As summer comes to a close, my mind wanders back to a time when travel was fun.
Do you remember fun?
It might seem utterly alien to most millennials, but my family would spend a leisurely Sunday afternoon driving in the country all day just to relax. My parents, my little brother and I would pile into the car with the radio on WSM for NBC’s Monitor, a mix of music, news, sports, features and DJ patter that reflected a less factionalized America.
Gas was 35 cents per gallon. It rose to 50 cents eventually, but we still went on Sunday drives when the weather was nice.
It’s been a long time since I’ve heard anyone, even a senior citizen, use the pejorative expression “Sunday driver” to describe someone who is aimlessly piloting his vehicle down the road at a slow pace and won’t get out of the way.
When I was in college, I couldn’t afford a car. So, I used the bus to go home for weekend visits.
Sometimes, I took the local, which stopped at every hamlet along the way. But, there was one express bus which had a nice hostess who served each passenger a sandwich, an orange and a carton of milk.
She would distribute pillows, blankets, magazines – anything you needed. It was like being on an airplane without having to yawn to reduce the pressure on your ears.
There was a time when even the common people could travel without having to suffer or grovel. Those of us who were in the low-income or lower middle-class brackets could be assured of dignified treatment and a comfortable atmosphere when we traveled—not luxury, just decency.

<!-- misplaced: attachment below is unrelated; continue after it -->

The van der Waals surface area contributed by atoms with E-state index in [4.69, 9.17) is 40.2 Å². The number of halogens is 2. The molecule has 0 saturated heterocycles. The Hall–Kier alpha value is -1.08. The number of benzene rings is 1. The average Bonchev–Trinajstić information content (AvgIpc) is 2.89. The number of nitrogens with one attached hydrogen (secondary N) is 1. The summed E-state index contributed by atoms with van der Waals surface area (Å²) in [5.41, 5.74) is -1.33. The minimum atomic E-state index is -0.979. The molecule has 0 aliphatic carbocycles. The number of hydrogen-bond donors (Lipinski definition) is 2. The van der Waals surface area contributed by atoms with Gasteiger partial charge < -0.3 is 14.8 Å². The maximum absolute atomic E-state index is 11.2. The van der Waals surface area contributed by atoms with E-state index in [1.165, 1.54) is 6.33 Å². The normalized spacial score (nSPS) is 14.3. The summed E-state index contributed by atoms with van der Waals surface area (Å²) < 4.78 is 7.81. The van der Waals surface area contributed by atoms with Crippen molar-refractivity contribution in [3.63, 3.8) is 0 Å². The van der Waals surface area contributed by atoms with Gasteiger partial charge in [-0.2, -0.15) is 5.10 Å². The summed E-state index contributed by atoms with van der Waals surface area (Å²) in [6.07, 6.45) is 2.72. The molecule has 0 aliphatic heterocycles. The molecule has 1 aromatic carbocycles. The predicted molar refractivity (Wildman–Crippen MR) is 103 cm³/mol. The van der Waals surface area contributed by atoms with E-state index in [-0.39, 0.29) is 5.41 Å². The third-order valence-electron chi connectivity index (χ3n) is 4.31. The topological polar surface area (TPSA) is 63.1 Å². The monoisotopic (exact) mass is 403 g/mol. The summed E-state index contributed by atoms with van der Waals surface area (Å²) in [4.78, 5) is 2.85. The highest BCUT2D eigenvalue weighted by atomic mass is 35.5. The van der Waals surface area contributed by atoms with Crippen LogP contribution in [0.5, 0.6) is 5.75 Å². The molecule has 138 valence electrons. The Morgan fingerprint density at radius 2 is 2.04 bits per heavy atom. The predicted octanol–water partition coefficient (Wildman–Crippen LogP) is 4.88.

Now two airlines, JetBlue and WestJet, are going to cut legroom in their coach seats, while increasing legroom in their business class seats.
The changes will enable JetBlue to take in an additional $150 million this year. WestJet will rake in more revenue by using the extra room to add more rows of seats to its planes.
Kathleen Robinette of Oklahoma State University says the airlines measure legroom from the back of the tush to the front of the knee.
Seriously? Your calves, ankles and feet don’t count?
The enormous changes in both mass transportation and individual travel serve collectively as a metaphor for the ever-widening chasm between the haves and the have-nots in this country.
Passengers on trains, planes, buses, taxis, boats, ships and all manners of getting from one place to another are no longer courted, no longer treated as though they have choices. In some cases, they can’t even count on clean traveling environments.
Paying various prices for different accommodations is one thing. Being treated like chickens being crammed into cages in the back of a tractor-trailer is quite another.
In the late early 20th century, ocean liner passengers, such as those aboard the Titanic, who bought the cheapest tickets were crammed into an area known as “steerage.”
Today, regardless of your mode of transportation, if you’re not wealthy, you’re always traveling in “steerage.”